Edible Bozeman

Beet Agnolotti in Roasted Carrot and Walnut Romesco

The owners of Campione Roman Kitchen—Joshua Adams, Jeffrey Galli, and Anthony Sferra—are inspired by the Italian tradition of honoring the ingredient. They utilize quality agricultural ingredients from our community to produce simple, surprising foods cooked from scratch. Enjoy this agnolotti pasta fresh with friends, or prepare and freeze the extra on a small sheet pan to cook later. (If frozen, the cook time will be 3–4 minutes.)

SERVES 10–12

For the romesco:

1 pound carrots
2 medium shallots, sliced
3 garlic cloves, minced
⅛ teaspoon crushed red pepper flakes
½ cup toasted walnuts
¼ cup white wine
¼ cup sherry vinegar
2 cups carrot juice
1 teaspoon fresh rosemary, minced
Zest and juice from 1 lemon
½ cup extra-virgin olive oil
½ teaspoon salt

Preheat oven to 350°F. Peel carrots and cut into 2-inch pieces. Lightly oil and roast until tender (25–30 minutes).

Heat a medium sauté pan, then add olive oil, shallots, and minced garlic. Add crushed red pepper, roasted carrots, and walnuts and sauté on medium heat for 2–3 minutes. Deglaze with white wine and sherry vinegar. Reduce for about 5 minutes, then add carrot juice and simmer for about 10 minutes.

Remove from heat, add fresh rosemary, lemon zest, and lemon juice, then allow to cool. Once completely cooled, purée in food processor while slowly adding olive oil to emulsify. Add salt and taste for seasoning and consistency.

The romesco can be made ahead and refrigerated, but remember to warm before serving.

For the agnolotti filling:

2 medium sweet potatoes
2 cups full-fat ricotta cheese
½ cup grated Pecorino Romano cheese
2 tablespoons chopped fresh parsley
2 teaspoons salt
1 teaspoon pepper
⅛ teaspoon ground nutmeg
⅛ teaspoon cayenne
1 tablespoon honey

Bring a large pot of salted water to boil. Peel sweet potatoes and cut into large pieces. Add cut sweet potatoes to boiling water and simmer for 20 minutes, or until tender. Strain and let cool completely.

In a food processor, add sweet potato and remaining ingredients. Pulse until smooth. Taste and adjust for seasoning. Refrigerate until ready to use.

For the agnolotti:

3 medium red beets
2 cups water, plus 1 teaspoon (as needed)
2 teaspoons kosher salt
4 cups 0-0 flour
12 egg yolks
2 tablespoons extra-virgin olive oil

Preheat oven to 300°F. Place beets in a roasting pan with 2 cups water and cover with aluminum foil. Roast beets for 2 hours, or until tender. Reserve cooking liquid when done.

While beets are still warm, remove the skins by rubbing with a clean towel or paper towel (beets will stain, so consider wearing gloves). Let cool, then purée beets in a blender with 1 cup of the roasting liquid until smooth (add more liquid if necessary).

In a stand mixer using the dough hook attachment, blend the salt with the 0-0 flour then make a small well in the flour. Weigh out 120 grams of the beet purée and whisk into egg yolks and olive oil. Slowly pour beet and egg mixture into the flour well. Mix on low until dough comes together in a mass, about 2 minutes. If the dough isn’t coming together, add water, 1 teaspoon at a time.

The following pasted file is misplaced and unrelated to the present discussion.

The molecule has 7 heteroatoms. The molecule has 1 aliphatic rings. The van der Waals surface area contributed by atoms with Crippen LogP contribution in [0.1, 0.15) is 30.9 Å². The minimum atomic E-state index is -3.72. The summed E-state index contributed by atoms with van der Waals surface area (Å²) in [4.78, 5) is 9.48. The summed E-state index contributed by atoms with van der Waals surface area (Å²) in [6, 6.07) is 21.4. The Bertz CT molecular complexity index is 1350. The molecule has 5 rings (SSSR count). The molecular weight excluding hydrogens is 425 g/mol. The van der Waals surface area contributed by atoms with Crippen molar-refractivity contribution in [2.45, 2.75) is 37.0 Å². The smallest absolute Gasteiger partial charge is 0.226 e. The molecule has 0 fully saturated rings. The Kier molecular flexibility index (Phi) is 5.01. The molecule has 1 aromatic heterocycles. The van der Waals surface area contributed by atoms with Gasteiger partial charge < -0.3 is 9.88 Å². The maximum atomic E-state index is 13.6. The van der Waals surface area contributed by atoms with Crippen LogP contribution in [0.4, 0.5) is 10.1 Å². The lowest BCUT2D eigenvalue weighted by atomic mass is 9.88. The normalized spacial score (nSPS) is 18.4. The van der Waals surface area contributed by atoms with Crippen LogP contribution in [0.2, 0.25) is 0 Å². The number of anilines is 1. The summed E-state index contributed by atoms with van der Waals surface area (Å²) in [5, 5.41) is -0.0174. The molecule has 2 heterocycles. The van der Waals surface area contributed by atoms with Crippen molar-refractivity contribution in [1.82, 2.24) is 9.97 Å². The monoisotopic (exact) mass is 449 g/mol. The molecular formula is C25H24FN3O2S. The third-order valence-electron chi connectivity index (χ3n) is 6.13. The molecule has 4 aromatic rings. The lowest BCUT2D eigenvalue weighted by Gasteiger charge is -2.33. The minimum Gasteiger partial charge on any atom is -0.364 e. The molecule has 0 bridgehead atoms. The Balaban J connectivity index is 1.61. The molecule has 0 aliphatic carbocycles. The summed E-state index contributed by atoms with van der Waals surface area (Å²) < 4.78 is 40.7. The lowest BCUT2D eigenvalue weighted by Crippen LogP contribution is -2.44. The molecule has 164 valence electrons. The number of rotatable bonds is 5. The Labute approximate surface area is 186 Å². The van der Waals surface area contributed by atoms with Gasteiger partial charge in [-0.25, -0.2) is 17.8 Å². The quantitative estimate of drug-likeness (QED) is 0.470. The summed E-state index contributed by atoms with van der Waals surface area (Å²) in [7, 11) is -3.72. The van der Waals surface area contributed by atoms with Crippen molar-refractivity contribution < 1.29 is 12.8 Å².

Turn dough onto a floured surface and knead until smooth, about 5 minutes. Add extra flour if necessary to prevent sticking. The dough is ready when it is bouncy and elastic. Shape dough into a disk and wrap tightly with plastic wrap. Let sit at room temperature for 30 minutes.

While dough is resting, fill a pastry bag with a ½-inch round plain tip with sweet potato ricotta filling.

Divide dough into 4 equal parts, working with 1 piece at a time while keeping the others wrapped to prevent drying out. On a lightly semolina-floured surface, flatten dough into a rectangular shape and lightly dust both sides with semolina. Pass dough through the widest setting of a pasta roller, or KitchenAid pasta attachment. Dust again and pass through the nextnarrower setting of the pasta roller. Fold in half and slice off any rounded bits to make straight edges on all sides (the goal is to make an evenly wide sheet of dough). Pass through the same setting one more time, then continue to pass the dough through the next three settings, dusting with semolina each time.

Place pasta sheet on a well-floured work surface with a small dish of water nearby. Cut pasta sheet in half lengthwise to make two long strips, about 2 inches wide. Pipe the ricotta filling along the bottom half of each pasta sheet. Roll the dough over the filling to form a long tube.

Using your finger, pinch the tube together every 2 inches, to form a row of small pillows, making sure to get as much air out as possible. Using a pastry wheel, cut in between each section to get your individual agnolotti.

Repeat with remaining dough.

The agnolotti can be cooked right away by bringing a large pot of salted water to boil. Lower to a simmer and carefully drop the pasta in, stirring gently so that they don’t stick to each other.

Cook 2 minutes, until al dente. Remove from water and toss in olive oil. Serve agnolotti over warm carrot romesco, garnished with Pecorino and fresh sage.


Breezy, balanced, and oh-so-drinkable Vietti Arneis would pair beautifully with the beets, carrots, and walnuts in this stunning dish. —Ashley Tripp, assistant manager and wine buyer for Joe’s Parkway Market on College Street in Bozeman

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